My view has evolved, I’ve remained open enough about things that I don’t quite understand, and through this, revelation strikes. I think it’s in part what leads to good teaching, even if it is only teaching myself. Perhaps my evolution didn’t exactly come from the short effort but the long commute to discovering it. Along the way I participated in weightlifting, and still do. I separate this from competing as I was not a contender, and with that mindset is what I find the link between efforts becomes. You must contend, reach for something that pushes your known boundary, you must apply risk of some sort to reap a spiritual benefit. Why short hard efforts don’t seem to develop athletes similarly to their longer counterpart might just be because the interpretation while looking from afar. If the guy who wins/loses doesn’t break down into tears it can’t possibly define development, or does it? At least for us spectators, to show us that something was on the line. Matthias Steiner’s story exonerated my stance. In preparation for the 2008 Beijing Olympic weightlifting event, Matthias was hit with the unfortunate death of his wife in a car accident. Weightlifting from a “long” point of view seems lazy and the athletes grotesquely “fat”, the event lasts about a second, the training for which is sitting and waiting for the next lift. There is no bad weather to deal with in the air-conditioned comfort of the gym. What isn’t realized is that volume and psychological stress is insurmountable. It is a daily process most often multiple times a day, where you must contend with a piece of metal that does not want you to win, the “rest” is to sit and confront the contempt you feel for it. The battle of attrition then is rarely seen, as the glory is the only aspect celebrated. My view is that long efforts develop the mind during, and the shorter are developed in preparation for. The mental platisicity to train for a series of 6 lifts inside sometimes a decade of training is anything but “short”.

Risk? If your experience with weightlifting is 150lb squat then I would agree, risk is not helping you experience mental acuity, but because of your lack of ability not because the experience is not available to you. I would argue the same in the opposite manner, if your scope of length is within an hour you are not participating in what we describe. Most endurance types cannot afford the time requirement involved to “feel” short effort realization, at least at the “elite” level. It might be worth noting the satisfaction of dedicating yourself specifically comes at the cost of other experiences. Those that dedicate the better half of their lives to putting 440+lbs directly overhead or unracking a 1000lb squat, only to feel their ribs break not only have a chance at greater mental clarity but also risk greatly. With this in mind, Matthias had a decision to make, as the story goes he continued to train at a loss, most likely being unable to hold up his promise of gold to his deceased wife. Effort, risk, mental evolution, emotional grit are the by-products of competition not distance or time, the annuity owed to us by our dedication. As I might have articulated the thought of literary fortitude in favor of the endurance athlete before, I would have been wrong. The exposure of my experience left me without examples, as has now been corrected by reading the works of life long power-lifters and weightlifters. Their description and in-depth transformation brings about something similar, which is just change, transformation. Matthias pushed his loss outside of his scope and focused intently on gold. He overcame great odds, mental barriers and risked everything in order to best his own insecurity, with what could be called one of the greatest sporting performances of all-time, I would recommend watching the entire story linked above. His emotional response to winning counter acts what we might have thought about depth of character involved in just “lifting weights”. I would compare his evolution to any great feat of overcoming odds. His story will inspire thousands, something we should all charge to do, and is what may be at the foundation of sport, no matter the distance.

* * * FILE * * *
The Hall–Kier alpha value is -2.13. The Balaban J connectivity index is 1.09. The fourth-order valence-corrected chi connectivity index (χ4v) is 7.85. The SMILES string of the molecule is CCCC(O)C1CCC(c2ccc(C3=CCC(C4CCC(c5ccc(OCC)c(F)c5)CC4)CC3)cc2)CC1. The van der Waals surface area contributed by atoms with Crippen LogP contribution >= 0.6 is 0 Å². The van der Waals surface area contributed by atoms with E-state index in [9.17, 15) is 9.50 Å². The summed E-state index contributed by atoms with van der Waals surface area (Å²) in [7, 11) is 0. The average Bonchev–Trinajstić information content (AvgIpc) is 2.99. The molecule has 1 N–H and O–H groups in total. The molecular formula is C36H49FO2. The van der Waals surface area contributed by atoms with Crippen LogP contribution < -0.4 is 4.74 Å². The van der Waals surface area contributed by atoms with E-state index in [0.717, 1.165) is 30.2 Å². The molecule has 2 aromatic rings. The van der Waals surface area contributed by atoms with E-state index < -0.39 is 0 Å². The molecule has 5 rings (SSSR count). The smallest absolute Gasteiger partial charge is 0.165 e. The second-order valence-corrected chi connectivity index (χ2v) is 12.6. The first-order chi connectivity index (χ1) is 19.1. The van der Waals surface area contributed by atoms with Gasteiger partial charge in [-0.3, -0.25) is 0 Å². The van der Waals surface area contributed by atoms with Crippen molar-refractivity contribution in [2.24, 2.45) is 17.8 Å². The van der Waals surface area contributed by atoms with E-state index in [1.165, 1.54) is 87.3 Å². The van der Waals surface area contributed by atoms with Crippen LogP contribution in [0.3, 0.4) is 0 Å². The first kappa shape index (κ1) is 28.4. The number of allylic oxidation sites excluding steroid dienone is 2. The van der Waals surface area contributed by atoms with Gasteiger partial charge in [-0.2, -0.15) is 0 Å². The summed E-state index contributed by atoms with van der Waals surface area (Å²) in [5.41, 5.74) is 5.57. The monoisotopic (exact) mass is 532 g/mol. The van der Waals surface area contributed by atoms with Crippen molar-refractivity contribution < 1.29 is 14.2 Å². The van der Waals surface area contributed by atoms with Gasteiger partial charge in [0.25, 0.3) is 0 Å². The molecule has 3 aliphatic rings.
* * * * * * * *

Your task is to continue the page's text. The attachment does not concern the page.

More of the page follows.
Learning to lift weights in a way that leads to evolution has taken me the better part of my life, it has been every bit as enlightening as the miles I flogged in order to seek clarity through that domain. To side strongly to any camp and argue superiority is a crime against the title of teacher, as it was in this case, I believe this specific exchange happened as a defense of the profession not the stance. Teaching should not be just proving the benefits of your own experience but helping others find their own, and to this I hold coaches and trainers more accountable than the athlete who “just does”. Perhaps there is comfort with the thought that we have just done things the right way, the one true way. It vindicates our experience, confabulates our life story. The one thing I fear above being wrong is perhaps being right with a previous thought, therefore my personal growth would lead me away from truth and towards mental degeneration. By raising the banner of our single experience we lose the ability to see past the crowd gathered at our feet, and by just going long for so long we may just fall short.